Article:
Episode 411 – The Grateful Alcoholic


Today we have Lisa who is 65 from Atlanta, GA took her last drink on 11/17/2022.


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Highlights from Paul:


Paul didn’t understand a fellow AA member’s references to being a “grateful alcoholic”.  Only after getting to know Jim, did he understand what they meant. It took a few years for Paul to get to that point to be grateful for his addiction.


He reflects that our addictions are signposts trying to guide us to a more authentic life and that there are no such things as failures. They are learning opportunities and we should never give up.  We should trust the process of healing from the addictions, and we can all become grateful for the role that alcohol has played in our lives.


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[00:00] Paul introduces Lisa


Her last drink was November 17, 2022 – a little over three weeks from the time of this recording.  She says it feels wonderful, relieving, liberating, comforting, all positive things.


Lisa is 65 and lives in Atlanta area with her husband of 36 years. They have two grown children and remain close to them. She enjoys reading, travelling, exercise, nature and family time.


Lisa’s drinking started out on the weekends in high school.  She drank throughout adulthood and always knew she drank abnormally. She discovered she had her first blackout and fell when she was nearly 50.  That scared her into getting sober with AA but she feels she never did the work or found a good sponsor.  After one year, she thought she could handle drinking again.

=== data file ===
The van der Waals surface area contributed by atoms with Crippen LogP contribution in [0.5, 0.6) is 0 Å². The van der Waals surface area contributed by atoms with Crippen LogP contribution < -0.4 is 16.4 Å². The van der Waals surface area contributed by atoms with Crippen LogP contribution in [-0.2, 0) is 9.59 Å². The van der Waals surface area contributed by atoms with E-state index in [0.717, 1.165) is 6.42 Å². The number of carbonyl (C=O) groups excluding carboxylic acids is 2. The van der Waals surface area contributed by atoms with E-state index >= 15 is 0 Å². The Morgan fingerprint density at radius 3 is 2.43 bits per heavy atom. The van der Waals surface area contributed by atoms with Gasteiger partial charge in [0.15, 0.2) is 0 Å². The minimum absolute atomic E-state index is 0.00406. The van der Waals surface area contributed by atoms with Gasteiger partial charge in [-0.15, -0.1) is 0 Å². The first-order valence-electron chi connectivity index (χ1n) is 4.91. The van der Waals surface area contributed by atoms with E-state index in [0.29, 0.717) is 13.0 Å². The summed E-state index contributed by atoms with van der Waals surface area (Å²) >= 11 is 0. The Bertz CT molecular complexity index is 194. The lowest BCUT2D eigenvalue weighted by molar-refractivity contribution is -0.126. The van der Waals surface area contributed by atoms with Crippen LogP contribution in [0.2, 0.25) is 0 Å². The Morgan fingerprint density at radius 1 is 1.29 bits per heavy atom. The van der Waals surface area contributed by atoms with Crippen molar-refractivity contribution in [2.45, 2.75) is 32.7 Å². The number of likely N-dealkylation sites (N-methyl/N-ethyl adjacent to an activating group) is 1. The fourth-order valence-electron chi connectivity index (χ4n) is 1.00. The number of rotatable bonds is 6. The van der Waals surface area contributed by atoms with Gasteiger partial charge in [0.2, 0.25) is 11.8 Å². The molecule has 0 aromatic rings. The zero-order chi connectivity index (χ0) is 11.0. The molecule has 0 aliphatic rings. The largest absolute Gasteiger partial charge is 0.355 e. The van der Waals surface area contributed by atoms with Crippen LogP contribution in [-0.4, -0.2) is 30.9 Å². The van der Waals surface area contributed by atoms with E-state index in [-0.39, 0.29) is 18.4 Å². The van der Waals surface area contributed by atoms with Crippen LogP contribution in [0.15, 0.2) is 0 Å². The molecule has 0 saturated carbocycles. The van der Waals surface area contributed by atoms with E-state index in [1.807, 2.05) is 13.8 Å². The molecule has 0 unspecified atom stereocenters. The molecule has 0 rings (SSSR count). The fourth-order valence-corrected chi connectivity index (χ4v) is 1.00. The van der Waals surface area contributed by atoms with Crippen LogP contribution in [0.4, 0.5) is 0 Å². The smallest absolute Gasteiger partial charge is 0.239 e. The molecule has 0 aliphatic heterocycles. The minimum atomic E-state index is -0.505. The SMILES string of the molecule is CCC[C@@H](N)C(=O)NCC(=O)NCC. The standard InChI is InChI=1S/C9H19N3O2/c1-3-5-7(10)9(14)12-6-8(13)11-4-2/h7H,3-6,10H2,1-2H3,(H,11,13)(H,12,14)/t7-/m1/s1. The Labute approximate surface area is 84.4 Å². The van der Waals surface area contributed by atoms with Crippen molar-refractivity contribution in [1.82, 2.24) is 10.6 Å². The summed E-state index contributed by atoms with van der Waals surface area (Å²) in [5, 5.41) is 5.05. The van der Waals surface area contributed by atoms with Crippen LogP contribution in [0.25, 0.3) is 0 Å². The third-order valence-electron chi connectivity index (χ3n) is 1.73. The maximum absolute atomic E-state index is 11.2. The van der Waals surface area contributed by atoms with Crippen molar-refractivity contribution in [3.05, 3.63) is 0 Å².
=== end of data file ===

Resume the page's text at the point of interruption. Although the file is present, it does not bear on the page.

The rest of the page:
Over the last two or three years she has known she needed to stop again. She was starting to notice the health consequences and began finding resources including The Huberman Lab podcast episode about alcohol, and This Naked Mind.

Journalling about her drinking past has helped her recognize some of what drove her to addiction.  She became aware that her drinking ramped up after she retired in 2015 as she felt a loss of identity. She has recently become a caretaker for her mother who has been in recovery since Lisa was 15, but they have never been close. She thinks she used alcohol for stress and anxiety relief over that and the loneliness she found in retirement.  Now that she knows that it is her brain reacting to the disease which she finds helpful to her recovery. She embraces that she must do things differently this time and get comfortable with being uncomfortable. She has joined several recovery communities and asked to be on the podcast. She has not shared her journey with her immediate family but plans to do so very soon.


In recovery, Lisa says that routine is vital to her success.  She exercises daily while listening to podcasts. She enjoys volunteering to stay busy.  Her faith is very important to her and she finds prayer and journalling helpful.


One thing she has learned in sobriety – she can find the courage to do hard things and is stronger than she realized

Parting piece of guidance – you can control your thoughts, just focus on what you are gaining, not what you are losing.


[00:00] Closing thoughts from Paul:


Paul encourages us to stop labeling things as a problem.  We need challenges to appreciate rewards.  He compares this to alcohol as being the invitation to step into a rebirth and make great changes in our lives for the better. He has yet to meet someone that regretted quitting drinking. Paul also revisits his thoughts on Big Alcohol and his view on legalization of drugs and alcohol.


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I love you guys.

We took the elevator down; we’ve got to take the stairs back up.

We can do this.


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